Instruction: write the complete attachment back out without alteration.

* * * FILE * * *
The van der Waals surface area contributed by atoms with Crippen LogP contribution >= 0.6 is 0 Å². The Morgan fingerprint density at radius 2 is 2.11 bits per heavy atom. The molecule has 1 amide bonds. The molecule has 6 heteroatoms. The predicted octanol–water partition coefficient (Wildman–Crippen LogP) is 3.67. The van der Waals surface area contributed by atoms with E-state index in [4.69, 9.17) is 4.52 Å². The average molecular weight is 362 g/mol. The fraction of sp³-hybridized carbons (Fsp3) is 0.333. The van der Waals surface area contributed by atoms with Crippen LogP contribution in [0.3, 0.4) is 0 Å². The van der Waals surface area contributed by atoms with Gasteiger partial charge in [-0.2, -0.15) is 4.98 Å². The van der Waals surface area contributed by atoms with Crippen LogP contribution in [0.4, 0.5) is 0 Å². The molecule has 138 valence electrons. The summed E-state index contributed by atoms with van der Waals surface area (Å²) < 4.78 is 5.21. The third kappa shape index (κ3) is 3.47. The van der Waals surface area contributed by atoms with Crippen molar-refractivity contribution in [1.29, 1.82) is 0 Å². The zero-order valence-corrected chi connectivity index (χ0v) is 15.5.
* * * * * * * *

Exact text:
The van der Waals surface area contributed by atoms with Crippen LogP contribution >= 0.6 is 0 Å². The Morgan fingerprint density at radius 2 is 2.11 bits per heavy atom. The molecule has 1 amide bonds. The molecule has 6 heteroatoms. The predicted octanol–water partition coefficient (Wildman–Crippen LogP) is 3.67. The van der Waals surface area contributed by atoms with E-state index in [4.69, 9.17) is 4.52 Å². The average molecular weight is 362 g/mol. The fraction of sp³-hybridized carbons (Fsp3) is 0.333. The van der Waals surface area contributed by atoms with Crippen LogP contribution in [0.3, 0.4) is 0 Å². The van der Waals surface area contributed by atoms with Gasteiger partial charge in [-0.2, -0.15) is 4.98 Å². The van der Waals surface area contributed by atoms with Crippen LogP contribution in [0.4, 0.5) is 0 Å². The molecule has 138 valence electrons. The summed E-state index contributed by atoms with van der Waals surface area (Å²) < 4.78 is 5.21. The third kappa shape index (κ3) is 3.47. The van der Waals surface area contributed by atoms with Crippen molar-refractivity contribution in [1.29, 1.82) is 0 Å². The zero-order valence-corrected chi connectivity index (χ0v) is 15.5.